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Clifton, Butler tell kids to say ‘no’

Clifton, Butler tell kids to say ‘no’
Press Sports
MARTIN — The messages were different, but the meaning was the same.
Two well-known athletes spoke to 100 Martin Middle eighth-graders and 150 Martin Elementary fifth-graders at the D.A.R.E (Drug Abuse Resistance Education) graduation on Friday at the Martin Middle School.
Former Green Bay Packers and now retired offensive tackle and UT Martin women’s basketball standout Heather Butler spoke at the graduation with different messages, but with both having the same meaning – do not give in to the temptation to drugs.
Clifton, a Martin native, and Butler, who has called Martin her home for the last three years, took the opportunity to give back to the community and spoke about the temptations and peer pressure athletes go through on daily basis and how to conquer it.
Clifton showed the students his Super Bowl ring and then talked about his dream of playing in the NFL and a chance to play in the Super Bowl. He asked the kids about their dreams and told them the quickest way to smash your dreams is to get involved with drugs and alcohol.
“Let me tell you one thing,” Clifton said. “To get to where you want to go, to accomplish these dreams, one of the fastes ways to derail yourself, to keep yourself from accomplishing that dream is to become involved in drugs and alcohol.”
Clifton told the young group of D.A.R.E. graduates that to become addicted to drugs and alcohol is a “terrible, terrible thing and it will take away all of your dreams and aspirations” and it will make you a pile of rubble.
Clifton then talked about some of the Packers teams he played on and his college days playing for the University of Tennessee Volunteers. He spoke of some of the talent he played with and how much potential some of them would have had if not for drugs and alcohol addiction.
“Unfortunately I have known some guys who had plenty of talent and all of the potential in the world to go on and do great things,” Clifton said. “They squandered that by doing drugs and being addicted to drugs. It totally consumed their life. I do not think anyone in here would want that to happen to themselves, a friend or a loved one.”
Clifton referred to some teammate in college who would have had a career in the NFL, but failed drug test after drug test and never learned. Clifton said the drugs ruined his life. He then went on to congratulate the graduates and told them they know the pitfalls with drugs and to give themselves a round of applause for graduating the D.A.R.E. program.
Clifton’s message – drugs and alcohol will lead you to ruin when you could be on a path to greatness without them.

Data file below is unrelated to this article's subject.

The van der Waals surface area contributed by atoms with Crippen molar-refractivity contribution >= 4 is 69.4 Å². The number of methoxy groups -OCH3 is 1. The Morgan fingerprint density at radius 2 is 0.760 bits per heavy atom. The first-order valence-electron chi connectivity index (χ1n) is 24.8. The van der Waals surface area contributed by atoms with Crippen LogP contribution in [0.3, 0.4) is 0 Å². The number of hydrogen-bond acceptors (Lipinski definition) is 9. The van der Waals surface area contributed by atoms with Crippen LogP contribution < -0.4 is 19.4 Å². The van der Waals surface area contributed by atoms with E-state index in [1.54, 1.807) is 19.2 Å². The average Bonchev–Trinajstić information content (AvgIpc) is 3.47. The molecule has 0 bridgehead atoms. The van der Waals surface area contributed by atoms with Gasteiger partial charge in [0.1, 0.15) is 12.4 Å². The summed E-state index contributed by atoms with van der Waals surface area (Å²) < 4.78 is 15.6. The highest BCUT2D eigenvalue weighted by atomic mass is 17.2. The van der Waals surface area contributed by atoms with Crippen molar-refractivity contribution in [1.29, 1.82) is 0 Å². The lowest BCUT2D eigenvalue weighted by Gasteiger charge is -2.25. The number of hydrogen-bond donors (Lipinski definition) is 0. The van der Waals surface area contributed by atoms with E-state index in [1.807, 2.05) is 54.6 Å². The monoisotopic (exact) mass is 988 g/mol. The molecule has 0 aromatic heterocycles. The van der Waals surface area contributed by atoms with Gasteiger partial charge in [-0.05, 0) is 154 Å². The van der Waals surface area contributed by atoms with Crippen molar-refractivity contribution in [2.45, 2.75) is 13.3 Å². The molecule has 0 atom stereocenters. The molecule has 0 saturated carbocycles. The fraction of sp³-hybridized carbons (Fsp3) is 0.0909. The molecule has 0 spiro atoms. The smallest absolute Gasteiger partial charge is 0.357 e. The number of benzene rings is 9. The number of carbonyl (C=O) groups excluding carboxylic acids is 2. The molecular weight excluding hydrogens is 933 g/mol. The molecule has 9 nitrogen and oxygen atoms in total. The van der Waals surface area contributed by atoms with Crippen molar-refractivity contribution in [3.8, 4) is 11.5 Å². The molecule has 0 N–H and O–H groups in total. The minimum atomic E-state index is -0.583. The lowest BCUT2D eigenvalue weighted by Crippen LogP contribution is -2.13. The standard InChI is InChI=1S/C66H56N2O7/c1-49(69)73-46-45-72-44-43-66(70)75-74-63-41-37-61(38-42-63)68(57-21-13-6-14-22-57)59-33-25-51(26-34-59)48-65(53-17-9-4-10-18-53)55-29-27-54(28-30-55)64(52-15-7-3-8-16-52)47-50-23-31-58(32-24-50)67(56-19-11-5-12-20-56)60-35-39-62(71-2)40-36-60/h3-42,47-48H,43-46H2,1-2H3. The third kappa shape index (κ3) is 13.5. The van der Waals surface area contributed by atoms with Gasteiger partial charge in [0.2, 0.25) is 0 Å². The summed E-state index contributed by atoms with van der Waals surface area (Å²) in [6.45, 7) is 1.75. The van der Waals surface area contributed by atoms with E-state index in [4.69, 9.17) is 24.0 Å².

Butler talked about her experience in the D.A.R.E. program when she was in high school and how much she learned what drugs and alcohol can do, and how they can send you on a path that will lead you to nothing but trouble.
She told the graduates that even though they are young and do not know that much about drugs and alcohol, that they are out there and the peer pressure to try drugs and alcohol will be there as they get older and in high school.
“You are in middle school and eventually you are going to be hitting high school,” Butler said. “It does not get easier. There is going to be peer pressure and it is going to get harder and harder to resist.”
Butler told the students that she is going to be a senior in college and she still goes through peer pressure and the temptations. She told the kids that no matter what, it is not worth it to do drugs or alcohol.
“I have gotten offered so many times, do you want this or do you want that,” Butler said. “I said no because I think to myself; what am I going to get out of it and is it going to benefit me? Is it going to make me enjoy it the next the day and throughout my life? Is it going to help me reach my goals? The answer is NO!”
She told the students that no matter what, it is not worth it at all and she would not be where she is at in her life if she had tried drugs or alcohol and kept using them.
“I remember in high school people telling me they respect me for making that decision to not do drugs,” Butler said. “All it takes is one time guys. It takes just one time to give in to something. Do not be one of those people that; oh it is just one time. It will lead to two times and it will lead to three times.”
Butler’s message was simple – do not even try it the first time. Just say no.
Published in The WCP 5.14.13

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